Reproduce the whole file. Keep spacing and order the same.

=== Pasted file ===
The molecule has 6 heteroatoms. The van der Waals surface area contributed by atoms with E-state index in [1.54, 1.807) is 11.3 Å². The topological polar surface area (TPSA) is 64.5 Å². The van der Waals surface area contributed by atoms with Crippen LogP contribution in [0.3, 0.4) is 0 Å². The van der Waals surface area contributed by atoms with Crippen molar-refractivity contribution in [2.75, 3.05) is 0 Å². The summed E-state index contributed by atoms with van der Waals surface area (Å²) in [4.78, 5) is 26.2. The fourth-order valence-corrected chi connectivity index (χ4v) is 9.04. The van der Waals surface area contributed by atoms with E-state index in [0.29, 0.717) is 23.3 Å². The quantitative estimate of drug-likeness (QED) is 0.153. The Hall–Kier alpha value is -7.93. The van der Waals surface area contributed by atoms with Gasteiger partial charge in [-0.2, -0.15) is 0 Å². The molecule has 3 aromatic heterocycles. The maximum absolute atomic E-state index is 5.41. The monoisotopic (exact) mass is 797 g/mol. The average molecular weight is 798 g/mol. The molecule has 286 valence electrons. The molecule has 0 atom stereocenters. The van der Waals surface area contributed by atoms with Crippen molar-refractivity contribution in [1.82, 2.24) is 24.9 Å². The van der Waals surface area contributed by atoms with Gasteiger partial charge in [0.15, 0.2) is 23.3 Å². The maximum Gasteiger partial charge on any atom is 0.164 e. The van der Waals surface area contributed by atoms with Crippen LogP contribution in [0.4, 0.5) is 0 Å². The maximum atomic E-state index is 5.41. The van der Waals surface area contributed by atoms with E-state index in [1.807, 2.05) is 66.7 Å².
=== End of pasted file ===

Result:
The molecule has 6 heteroatoms. The van der Waals surface area contributed by atoms with E-state index in [1.54, 1.807) is 11.3 Å². The topological polar surface area (TPSA) is 64.5 Å². The van der Waals surface area contributed by atoms with Crippen LogP contribution in [0.3, 0.4) is 0 Å². The van der Waals surface area contributed by atoms with Crippen molar-refractivity contribution in [2.75, 3.05) is 0 Å². The summed E-state index contributed by atoms with van der Waals surface area (Å²) in [4.78, 5) is 26.2. The fourth-order valence-corrected chi connectivity index (χ4v) is 9.04. The van der Waals surface area contributed by atoms with E-state index in [0.29, 0.717) is 23.3 Å². The quantitative estimate of drug-likeness (QED) is 0.153. The Hall–Kier alpha value is -7.93. The van der Waals surface area contributed by atoms with Gasteiger partial charge in [-0.2, -0.15) is 0 Å². The molecule has 3 aromatic heterocycles. The maximum absolute atomic E-state index is 5.41. The monoisotopic (exact) mass is 797 g/mol. The average molecular weight is 798 g/mol. The molecule has 286 valence electrons. The molecule has 0 atom stereocenters. The van der Waals surface area contributed by atoms with Crippen molar-refractivity contribution in [1.82, 2.24) is 24.9 Å². The van der Waals surface area contributed by atoms with Gasteiger partial charge in [0.15, 0.2) is 23.3 Å². The maximum Gasteiger partial charge on any atom is 0.164 e. The van der Waals surface area contributed by atoms with Crippen LogP contribution in [0.4, 0.5) is 0 Å². The maximum atomic E-state index is 5.41. The van der Waals surface area contributed by atoms with E-state index in [1.807, 2.05) is 66.7 Å².